I am searching for my great great grandmother whom lived in Kentucky (Broadhead, Rockcastle Co., Ky).. She was Cherokee & birthed a son (my great grandfather), then he was adopted by white people upon her death (Suicide). We do not know her name. After some research (Dawes Roll) we can not be sure if my great grandfather ever registered. We know that his surname was Ross & he is buried in Louisville, KY. Please advise on research books, names, articles, etc. for leads on my Cherokee ancestors in KY. I‘m believed to have 1/16 Cherokee blood & want to learn more of our history/ancestry. Thank you very much for your time & help.

Comment: 

Hello, 

I'm forwarding your comment to our reference librarians who can assist you.

Erin Bradford, Government and Heritage Library 

Add a comment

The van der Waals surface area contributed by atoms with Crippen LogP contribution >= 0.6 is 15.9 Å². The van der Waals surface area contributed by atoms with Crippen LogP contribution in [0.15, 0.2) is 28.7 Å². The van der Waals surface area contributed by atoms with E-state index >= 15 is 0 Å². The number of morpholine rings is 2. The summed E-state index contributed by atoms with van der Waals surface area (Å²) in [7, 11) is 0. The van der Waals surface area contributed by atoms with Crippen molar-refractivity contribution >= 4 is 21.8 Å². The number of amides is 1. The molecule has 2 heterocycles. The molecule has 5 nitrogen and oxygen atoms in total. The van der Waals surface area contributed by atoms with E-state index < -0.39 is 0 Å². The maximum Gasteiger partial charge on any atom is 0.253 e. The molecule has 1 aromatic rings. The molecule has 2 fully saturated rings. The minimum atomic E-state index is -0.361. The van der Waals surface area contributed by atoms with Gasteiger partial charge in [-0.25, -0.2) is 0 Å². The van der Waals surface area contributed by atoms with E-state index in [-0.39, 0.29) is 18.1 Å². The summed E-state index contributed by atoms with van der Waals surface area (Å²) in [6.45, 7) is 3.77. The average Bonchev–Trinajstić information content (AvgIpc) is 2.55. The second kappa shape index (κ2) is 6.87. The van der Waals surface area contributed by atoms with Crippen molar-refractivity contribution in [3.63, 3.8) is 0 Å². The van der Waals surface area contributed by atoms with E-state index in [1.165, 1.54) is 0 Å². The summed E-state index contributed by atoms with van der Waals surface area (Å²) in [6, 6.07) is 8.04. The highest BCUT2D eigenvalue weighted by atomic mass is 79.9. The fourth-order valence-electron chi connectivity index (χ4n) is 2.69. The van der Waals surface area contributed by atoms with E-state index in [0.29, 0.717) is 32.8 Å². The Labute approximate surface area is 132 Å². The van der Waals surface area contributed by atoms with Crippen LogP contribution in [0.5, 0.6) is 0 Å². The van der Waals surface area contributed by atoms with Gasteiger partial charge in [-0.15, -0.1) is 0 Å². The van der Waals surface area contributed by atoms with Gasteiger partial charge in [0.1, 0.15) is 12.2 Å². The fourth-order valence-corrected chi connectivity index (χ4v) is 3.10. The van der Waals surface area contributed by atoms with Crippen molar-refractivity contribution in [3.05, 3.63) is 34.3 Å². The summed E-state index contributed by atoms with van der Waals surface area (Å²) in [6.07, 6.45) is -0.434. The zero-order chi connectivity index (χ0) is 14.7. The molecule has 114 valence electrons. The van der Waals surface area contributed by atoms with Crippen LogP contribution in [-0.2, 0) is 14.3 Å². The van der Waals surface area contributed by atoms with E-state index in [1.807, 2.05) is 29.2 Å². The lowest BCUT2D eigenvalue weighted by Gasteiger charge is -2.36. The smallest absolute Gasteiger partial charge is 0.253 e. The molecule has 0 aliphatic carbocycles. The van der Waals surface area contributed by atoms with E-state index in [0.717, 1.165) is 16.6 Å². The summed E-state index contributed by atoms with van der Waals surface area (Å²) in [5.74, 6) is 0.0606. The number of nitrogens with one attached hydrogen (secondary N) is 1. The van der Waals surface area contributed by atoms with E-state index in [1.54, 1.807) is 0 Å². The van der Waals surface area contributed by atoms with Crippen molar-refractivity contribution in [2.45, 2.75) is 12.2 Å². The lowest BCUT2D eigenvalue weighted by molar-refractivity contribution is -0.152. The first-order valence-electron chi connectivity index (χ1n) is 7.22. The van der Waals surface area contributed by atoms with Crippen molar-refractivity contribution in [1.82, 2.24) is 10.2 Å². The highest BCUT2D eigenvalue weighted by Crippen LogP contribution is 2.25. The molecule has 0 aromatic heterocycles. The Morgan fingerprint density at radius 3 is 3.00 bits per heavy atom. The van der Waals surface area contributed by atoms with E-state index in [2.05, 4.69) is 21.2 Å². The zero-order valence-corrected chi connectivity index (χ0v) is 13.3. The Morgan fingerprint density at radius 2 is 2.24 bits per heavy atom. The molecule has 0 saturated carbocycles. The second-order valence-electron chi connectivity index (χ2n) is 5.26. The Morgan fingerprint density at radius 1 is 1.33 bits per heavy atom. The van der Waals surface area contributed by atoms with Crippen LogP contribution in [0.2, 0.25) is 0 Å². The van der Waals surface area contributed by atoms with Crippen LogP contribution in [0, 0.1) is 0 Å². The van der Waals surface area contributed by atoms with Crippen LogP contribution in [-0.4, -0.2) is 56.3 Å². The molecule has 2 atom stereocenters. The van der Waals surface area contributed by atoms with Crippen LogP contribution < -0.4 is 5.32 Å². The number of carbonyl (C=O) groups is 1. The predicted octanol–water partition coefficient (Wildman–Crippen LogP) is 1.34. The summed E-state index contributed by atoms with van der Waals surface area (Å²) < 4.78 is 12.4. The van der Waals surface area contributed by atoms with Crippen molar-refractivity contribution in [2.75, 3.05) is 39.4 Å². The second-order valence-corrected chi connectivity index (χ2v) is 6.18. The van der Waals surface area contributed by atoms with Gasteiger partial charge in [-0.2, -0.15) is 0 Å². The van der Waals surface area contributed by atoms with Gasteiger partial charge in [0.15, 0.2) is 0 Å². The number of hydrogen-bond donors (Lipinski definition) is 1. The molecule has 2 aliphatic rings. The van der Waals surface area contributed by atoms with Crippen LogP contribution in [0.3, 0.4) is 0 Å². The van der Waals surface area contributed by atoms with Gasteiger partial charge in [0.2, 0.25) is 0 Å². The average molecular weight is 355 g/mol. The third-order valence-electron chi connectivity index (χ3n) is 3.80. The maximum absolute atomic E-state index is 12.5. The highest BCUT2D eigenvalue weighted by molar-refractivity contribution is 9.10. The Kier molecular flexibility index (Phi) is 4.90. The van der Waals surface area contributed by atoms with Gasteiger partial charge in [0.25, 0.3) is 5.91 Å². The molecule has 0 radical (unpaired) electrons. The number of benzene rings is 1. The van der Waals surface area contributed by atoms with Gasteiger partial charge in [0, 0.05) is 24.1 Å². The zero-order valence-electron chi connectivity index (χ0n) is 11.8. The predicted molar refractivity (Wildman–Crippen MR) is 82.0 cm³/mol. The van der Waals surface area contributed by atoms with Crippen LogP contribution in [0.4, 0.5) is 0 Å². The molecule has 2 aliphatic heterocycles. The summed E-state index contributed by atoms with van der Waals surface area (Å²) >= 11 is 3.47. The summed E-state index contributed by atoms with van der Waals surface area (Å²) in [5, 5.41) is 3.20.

PLEASE NOTE: NCpedia provides the comments feature as a way for viewers to engage with the resources. Comments are not published until reviewed by NCpedia editors at the State Library of NC, and the editors reserve the right to not publish any comment submitted that is considered inappropriate for this resource. NCpedia will not publish personal contact information in comments, questions, or responses. If you would like a reply by email, note that some email servers, such as public school accounts, are blocked from accepting messages from outside email servers or domains. If you prefer not to leave an email address, check back at your NCpedia comment for a reply. Please allow one business day for replies from NCpedia. Complete guidelines are available at https://ncpedia.org/about.